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International Day of Families 2019: Five ways to improve family planning programs

Responsible Business | May 15, 2019


“Families are the compass that guides us. They are the inspiration to reach great heights, and our comfort when we occasionally falter.” – Brad Henry

International Day of Families is held annually on 15th May. It provides an opportunity to promote awareness of issues relating to families and to increase knowledge of the social, economic and demographic processes affecting them. The 2019 observance aims at improving education, awareness-raising and human and institutional capacity on climate change mitigation, adaptation, impact reduction and early warning.

Facts about family planning in relation to the world’s population:

  • 214 million women of reproductive age in developing countries who want to avoid pregnancy are not using a modern contraceptive method
  • The population of Nigeria is projected to surpass that of the United States shortly before 2050, at which point it would become the third largest country in the world
  • The world population is still expanding at an incredible rate – growing by 1.10 percent per year, or approximately an additional 83 million people annually
  • Globally, use of modern contraception has risen slightly, from 54% in 1990 to 57.4% in 2015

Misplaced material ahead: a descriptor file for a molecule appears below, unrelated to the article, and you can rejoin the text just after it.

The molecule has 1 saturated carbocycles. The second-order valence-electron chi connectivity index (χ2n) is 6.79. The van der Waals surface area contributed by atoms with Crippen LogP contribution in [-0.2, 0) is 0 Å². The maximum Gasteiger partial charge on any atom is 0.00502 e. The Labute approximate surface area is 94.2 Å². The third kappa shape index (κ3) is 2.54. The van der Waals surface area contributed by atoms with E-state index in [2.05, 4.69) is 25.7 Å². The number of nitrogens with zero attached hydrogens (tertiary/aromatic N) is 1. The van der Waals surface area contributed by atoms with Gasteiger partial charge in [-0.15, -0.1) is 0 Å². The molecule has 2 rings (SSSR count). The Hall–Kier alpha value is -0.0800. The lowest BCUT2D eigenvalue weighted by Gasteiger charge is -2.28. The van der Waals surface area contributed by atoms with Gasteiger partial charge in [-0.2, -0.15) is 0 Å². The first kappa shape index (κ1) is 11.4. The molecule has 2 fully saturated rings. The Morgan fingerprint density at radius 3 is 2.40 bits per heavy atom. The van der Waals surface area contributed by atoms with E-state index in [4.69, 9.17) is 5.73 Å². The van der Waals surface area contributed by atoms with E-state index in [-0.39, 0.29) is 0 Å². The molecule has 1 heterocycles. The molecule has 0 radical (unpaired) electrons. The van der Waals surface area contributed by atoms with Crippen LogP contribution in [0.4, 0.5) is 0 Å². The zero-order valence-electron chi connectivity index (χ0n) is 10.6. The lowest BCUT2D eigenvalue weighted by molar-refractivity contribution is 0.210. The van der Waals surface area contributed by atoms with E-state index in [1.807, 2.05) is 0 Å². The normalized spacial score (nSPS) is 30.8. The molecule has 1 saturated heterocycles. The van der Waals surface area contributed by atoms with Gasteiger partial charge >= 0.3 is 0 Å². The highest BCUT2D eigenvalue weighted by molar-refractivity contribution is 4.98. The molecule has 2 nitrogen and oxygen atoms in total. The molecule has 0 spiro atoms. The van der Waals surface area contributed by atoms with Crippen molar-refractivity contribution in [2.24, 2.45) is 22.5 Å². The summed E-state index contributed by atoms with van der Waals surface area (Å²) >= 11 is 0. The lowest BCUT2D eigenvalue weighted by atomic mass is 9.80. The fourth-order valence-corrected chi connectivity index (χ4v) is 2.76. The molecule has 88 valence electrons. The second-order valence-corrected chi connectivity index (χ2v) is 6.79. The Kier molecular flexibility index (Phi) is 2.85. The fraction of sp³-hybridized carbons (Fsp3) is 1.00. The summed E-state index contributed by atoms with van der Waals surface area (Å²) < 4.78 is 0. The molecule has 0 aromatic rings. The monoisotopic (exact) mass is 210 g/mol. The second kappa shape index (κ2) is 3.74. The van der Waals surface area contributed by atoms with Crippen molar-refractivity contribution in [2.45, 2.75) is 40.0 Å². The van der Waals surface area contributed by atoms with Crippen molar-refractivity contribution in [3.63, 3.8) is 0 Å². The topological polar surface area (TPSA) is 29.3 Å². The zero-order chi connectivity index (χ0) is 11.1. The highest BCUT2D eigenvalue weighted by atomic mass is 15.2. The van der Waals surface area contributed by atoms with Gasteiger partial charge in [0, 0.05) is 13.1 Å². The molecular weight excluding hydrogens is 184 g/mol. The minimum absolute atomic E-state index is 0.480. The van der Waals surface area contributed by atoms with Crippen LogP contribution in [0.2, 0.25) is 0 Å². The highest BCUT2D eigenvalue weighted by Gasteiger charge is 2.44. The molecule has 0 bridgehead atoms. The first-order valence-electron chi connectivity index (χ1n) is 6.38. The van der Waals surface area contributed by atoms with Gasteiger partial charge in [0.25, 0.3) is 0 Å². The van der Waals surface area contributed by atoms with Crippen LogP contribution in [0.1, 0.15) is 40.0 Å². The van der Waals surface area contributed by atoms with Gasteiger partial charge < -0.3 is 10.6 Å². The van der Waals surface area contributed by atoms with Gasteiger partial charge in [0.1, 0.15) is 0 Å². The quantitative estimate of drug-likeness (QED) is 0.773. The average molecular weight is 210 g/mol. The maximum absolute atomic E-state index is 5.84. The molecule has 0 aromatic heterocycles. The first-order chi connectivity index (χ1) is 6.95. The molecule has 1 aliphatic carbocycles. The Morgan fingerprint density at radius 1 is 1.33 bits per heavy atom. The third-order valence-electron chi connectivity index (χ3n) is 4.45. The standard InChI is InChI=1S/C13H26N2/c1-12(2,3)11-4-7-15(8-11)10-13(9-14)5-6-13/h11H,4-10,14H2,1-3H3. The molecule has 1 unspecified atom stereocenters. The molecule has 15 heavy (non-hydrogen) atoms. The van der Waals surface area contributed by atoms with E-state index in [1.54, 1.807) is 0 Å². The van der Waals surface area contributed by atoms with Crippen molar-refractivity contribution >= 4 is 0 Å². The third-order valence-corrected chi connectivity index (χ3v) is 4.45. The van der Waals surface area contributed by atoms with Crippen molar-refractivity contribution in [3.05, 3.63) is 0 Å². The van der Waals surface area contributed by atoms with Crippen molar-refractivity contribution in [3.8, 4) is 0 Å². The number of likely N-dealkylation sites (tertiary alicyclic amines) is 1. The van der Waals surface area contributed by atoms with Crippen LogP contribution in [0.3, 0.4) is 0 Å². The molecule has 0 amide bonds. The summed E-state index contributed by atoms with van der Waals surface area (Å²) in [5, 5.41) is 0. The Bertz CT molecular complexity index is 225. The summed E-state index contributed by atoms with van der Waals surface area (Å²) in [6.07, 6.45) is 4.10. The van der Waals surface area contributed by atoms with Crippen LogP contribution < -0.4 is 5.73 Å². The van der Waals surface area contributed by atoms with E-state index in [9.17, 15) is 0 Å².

Below you will find a list of 5 ways to strengthen family planning:

1. Boost funding for contraceptives

Photo credit: Pixabay

The availability of contraceptives often relies on funding from donor countries and sufficient investments from national governments. Problems persist with a lack of funding which leads to contraceptive shortages, interrupted supply chains, and an inability to guarantee contraceptive security. Tracking and partnering between public supplies and private distributors and retailers offers potential to reduce waste and cases where stocks run out.

2. Enhanced government support

Photo credit: Pixabay

Governments are essential brokers in securing and offering contraceptives as a human right through their health systems, together with their partners. The prioritization of sexual and reproductive health services within national and district-level governments is just as important as the support of international stakeholders.

3. Consolidate family planning into maternity services

Photo credit: Pexels

Integration of family planning into antenatal, postpartum, and child wellness services is proven to help women meet their contraceptive desires. Evidence from Kenya and other countries suggests that once women have been fully counseled on family planning usage and side effects, satisfaction and uptake increases while unmet need drops.

4. Increase family planning knowledge

Photo credit: Pexels

Family planning is also about knowledge, education and counseling. Many religious leaders are proving increasingly open to the argument that reproductive health for women is essential for community welfare. Text messaging is an effective way to link informal community dialogue about family planning to the formal health sector. These messages can convey key health information, dispel myths and encourage women to seek further information

5. Get men involved

Photo credit: Pixabay

In the majority of developing countries, men in resource-constrained settings are bringing in more income than women, and thus control resources for maternity care or family planning. They are often primarily focused about financing maternity care and family planning. Designing financial saving tools and increasing family planning knowledge among male partners is key here.


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